Exercises in Precarity
It’s one of the miracles of our modern society that one day you can be on a flight from London to New York, and the next you can be picking someone else’s children up from school for less than the minimum wage.
It was the middle of my seventh month in New York, and I was broke. This wasn’t the kind of broke where you run a little low on spending money at the end of the month; this was true, down-and-out, can’t-afford-food broke. A babysitting job floated my way like a plank of driftwood toward a drowning person; it wouldn’t save me, but it would keep my head above water for just a little longer.
I took my first job the morning after I returned from a whirlwind, five-day trip to London for my boyfriend’s cousin’s wedding. I was still riding the prosecco-fuelled high and feeling homesick for England. It was always a hard adjustment back to New York, back to a city where elegant brownstones and the modern high-rises taunted me, reminding me daily of the incredible wealth stored behind those heavy front doors, of the comfort and security that I seemed unable to access.
The mother called at 9am sharp, desperate to get a babysitter nailed down for later in the week. At first glance, it was a simple enough job: picking up an eleven-year-old from school and dropping her off at a dance class. She offered me $15 per hour—New York City’s minimum wage. I smarted, thinking of the salaried job I had hoped I would have six months after completing my PhD, but I was in no position to negotiate. Rent would be due in less than two weeks, and I couldn’t risk losing potential work by asking for more than she thought I was worth. Remuneration settled, she asked me where I live.
“Central Brooklyn,” I told her. “Crown Heights.”
“Oh, that’s good,” she replied, with almost palpable relief. “I live in Queens.”
One thing I’ve learned since moving to New York is that Queens can mean a lot of things—from the modern cityscape of Long Island City to the Chinese enclave of Flushing to the down-on-their-luck neighborhoods around JFK airport. She asked if I’d been to Queens before, and I said that I had, a couple of times. In reality I had been exactly twice, once to Flushing to see its Chinatown (reported to be a purer imitation of the real China than Manhattan’s version), and once to Astoria to see why it topped the list of coolest neighborhoods in New York City. Long story short, I didn’t know Queens very well. Even if I’d enquired as to her exact location, it’s fairly unlikely that I could pinpoint it on a map, and I certainly wouldn’t know the transportation links between her location and mine. I took the job.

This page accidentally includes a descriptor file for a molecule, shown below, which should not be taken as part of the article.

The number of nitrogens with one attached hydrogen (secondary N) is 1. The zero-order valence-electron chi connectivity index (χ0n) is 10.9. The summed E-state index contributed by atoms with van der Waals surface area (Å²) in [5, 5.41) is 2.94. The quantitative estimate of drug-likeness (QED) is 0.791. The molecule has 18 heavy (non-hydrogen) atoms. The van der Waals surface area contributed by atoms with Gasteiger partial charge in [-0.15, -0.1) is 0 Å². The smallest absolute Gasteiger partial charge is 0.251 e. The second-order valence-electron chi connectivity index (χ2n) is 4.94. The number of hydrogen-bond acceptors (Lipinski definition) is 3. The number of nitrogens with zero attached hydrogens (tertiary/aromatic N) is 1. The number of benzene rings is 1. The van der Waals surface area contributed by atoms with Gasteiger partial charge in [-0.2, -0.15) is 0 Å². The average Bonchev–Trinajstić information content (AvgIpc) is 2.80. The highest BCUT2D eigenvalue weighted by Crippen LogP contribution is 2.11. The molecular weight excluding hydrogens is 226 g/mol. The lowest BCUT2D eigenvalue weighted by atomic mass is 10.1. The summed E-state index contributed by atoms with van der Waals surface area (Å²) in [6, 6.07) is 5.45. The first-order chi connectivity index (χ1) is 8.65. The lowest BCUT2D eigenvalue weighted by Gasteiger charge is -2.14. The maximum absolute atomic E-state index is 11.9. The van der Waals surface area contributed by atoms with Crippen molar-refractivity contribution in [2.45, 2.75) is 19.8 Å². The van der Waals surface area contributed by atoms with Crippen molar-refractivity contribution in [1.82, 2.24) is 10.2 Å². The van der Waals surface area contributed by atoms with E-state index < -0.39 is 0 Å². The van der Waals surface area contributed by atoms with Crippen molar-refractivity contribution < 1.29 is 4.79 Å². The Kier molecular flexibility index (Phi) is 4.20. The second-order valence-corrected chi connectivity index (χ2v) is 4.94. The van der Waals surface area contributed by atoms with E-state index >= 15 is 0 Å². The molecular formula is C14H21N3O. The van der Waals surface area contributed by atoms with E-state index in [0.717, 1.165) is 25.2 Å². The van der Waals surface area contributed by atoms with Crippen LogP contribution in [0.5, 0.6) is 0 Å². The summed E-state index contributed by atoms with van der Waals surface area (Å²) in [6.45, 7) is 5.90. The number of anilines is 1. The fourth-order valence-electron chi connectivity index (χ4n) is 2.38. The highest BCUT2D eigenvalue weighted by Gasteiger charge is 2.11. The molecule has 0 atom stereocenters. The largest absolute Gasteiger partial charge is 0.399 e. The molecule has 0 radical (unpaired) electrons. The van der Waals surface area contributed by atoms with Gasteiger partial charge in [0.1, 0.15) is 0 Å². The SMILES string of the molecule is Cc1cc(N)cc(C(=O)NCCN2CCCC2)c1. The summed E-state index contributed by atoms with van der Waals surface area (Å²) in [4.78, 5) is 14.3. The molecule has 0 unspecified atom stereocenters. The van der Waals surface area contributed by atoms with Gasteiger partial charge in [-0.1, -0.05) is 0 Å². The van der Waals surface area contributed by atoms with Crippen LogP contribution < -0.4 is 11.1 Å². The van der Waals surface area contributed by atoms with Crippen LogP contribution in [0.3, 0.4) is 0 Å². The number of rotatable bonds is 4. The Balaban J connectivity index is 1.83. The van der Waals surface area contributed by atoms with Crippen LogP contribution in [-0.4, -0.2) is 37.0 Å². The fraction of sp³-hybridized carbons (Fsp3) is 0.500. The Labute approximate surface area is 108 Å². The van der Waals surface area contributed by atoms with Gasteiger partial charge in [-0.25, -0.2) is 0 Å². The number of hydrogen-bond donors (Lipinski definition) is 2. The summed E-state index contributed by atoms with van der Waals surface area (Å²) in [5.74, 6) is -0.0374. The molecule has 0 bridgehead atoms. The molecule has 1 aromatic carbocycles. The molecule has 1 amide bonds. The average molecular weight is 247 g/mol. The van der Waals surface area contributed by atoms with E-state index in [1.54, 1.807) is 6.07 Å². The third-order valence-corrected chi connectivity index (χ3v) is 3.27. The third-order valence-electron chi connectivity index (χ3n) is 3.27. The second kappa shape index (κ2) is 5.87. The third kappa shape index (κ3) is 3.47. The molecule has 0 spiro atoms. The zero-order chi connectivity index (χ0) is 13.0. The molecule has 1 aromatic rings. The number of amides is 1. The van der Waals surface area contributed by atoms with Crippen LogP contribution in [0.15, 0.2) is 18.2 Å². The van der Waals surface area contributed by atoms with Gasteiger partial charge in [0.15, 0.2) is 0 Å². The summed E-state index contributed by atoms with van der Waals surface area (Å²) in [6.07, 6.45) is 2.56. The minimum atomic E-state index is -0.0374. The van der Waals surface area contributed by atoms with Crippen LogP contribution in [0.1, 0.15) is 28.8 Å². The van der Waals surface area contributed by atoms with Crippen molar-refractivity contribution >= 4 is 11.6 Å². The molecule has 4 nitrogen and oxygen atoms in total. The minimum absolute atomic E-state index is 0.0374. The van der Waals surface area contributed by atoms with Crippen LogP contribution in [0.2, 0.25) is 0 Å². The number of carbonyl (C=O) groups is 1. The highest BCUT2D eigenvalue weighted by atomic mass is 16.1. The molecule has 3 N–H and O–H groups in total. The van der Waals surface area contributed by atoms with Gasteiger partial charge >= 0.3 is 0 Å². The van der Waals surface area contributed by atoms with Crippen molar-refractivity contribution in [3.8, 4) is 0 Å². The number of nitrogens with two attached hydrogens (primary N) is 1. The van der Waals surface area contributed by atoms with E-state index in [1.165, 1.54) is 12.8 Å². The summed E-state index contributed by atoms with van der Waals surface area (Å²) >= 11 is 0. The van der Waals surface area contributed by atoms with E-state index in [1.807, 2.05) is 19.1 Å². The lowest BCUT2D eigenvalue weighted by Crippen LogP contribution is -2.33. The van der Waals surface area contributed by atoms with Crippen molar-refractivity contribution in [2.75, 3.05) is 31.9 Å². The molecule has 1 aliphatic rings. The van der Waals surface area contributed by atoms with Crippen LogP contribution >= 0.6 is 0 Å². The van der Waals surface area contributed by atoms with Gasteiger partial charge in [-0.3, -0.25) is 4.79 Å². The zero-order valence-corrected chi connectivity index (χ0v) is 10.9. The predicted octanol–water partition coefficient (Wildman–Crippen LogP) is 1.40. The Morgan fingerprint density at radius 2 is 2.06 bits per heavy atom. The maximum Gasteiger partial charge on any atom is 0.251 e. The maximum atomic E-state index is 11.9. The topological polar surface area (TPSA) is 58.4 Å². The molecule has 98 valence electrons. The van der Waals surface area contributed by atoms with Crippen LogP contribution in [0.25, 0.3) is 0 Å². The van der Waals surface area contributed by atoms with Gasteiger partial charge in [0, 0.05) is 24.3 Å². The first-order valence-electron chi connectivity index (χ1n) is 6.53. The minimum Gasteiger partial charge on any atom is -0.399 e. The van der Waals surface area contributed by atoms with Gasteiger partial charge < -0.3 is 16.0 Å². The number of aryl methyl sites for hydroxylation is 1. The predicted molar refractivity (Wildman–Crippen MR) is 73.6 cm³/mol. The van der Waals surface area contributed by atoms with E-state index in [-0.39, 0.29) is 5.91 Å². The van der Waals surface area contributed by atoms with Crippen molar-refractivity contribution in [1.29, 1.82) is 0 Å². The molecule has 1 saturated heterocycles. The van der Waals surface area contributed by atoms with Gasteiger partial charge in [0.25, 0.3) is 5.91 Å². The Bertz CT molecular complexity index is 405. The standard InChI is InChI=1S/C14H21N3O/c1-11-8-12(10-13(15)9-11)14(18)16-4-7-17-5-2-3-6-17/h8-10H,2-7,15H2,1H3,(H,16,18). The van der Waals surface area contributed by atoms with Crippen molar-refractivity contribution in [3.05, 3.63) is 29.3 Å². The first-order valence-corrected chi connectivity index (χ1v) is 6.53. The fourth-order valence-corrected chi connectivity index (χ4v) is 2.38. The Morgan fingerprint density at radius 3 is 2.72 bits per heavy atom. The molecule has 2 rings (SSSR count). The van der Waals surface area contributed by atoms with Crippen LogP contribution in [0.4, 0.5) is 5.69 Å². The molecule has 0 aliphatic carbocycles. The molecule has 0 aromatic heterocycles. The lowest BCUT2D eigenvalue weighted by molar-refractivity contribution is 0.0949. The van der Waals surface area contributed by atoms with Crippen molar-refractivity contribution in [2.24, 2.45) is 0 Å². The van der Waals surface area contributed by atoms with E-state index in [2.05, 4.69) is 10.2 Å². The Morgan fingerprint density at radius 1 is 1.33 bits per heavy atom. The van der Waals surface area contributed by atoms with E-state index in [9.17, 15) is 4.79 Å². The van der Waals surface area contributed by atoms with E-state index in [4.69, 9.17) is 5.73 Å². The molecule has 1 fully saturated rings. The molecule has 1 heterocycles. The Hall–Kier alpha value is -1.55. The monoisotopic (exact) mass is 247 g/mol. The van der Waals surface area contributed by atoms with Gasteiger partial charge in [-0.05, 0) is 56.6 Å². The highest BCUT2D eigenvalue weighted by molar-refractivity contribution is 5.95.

We agreed that I would start work the next day, yet she texted minutes later to ask if I could, in fact, collect both of her kids from school later that day. I was tired, still jetlagged, but I agreed. I set off from Brooklyn about an hour before the end of the school day, got the train to Midtown Manhattan and stopped by Starbucks to pick up two chocolate croissants for the kids’ after-school snack.
Waiting outside the school, I wondered how many of the other adults were parents and how many were nannies. I suspected a high proportion of nannies and wondered why people have kids when they don’t have time to take care of them.
Children began to emerge from school, passing the glossy reception desk and exiting through the glass doors. It must have been like going to school in a conference center. The girls wore plaid skirts, the boys jackets and ties. I wore black, high-waisted jeans and an oversized vintage button-down, looking like the second-wave gentrifier that I am, and completely out of step with the other babysitters. They wore T-shirts and practical shoes.
My nine- and eleven-year-old charges found me, and the pressures of my new life as a childcare professional hit me in full force. I cycled through a mental list of seemingly kid-friendly questions: “How was your day?” “What grade are you in?” “Do you like your teachers?” “What’s your favorite subject?” I worried that these would come off as condescending, so I picked the most neutral option: “How was your day?”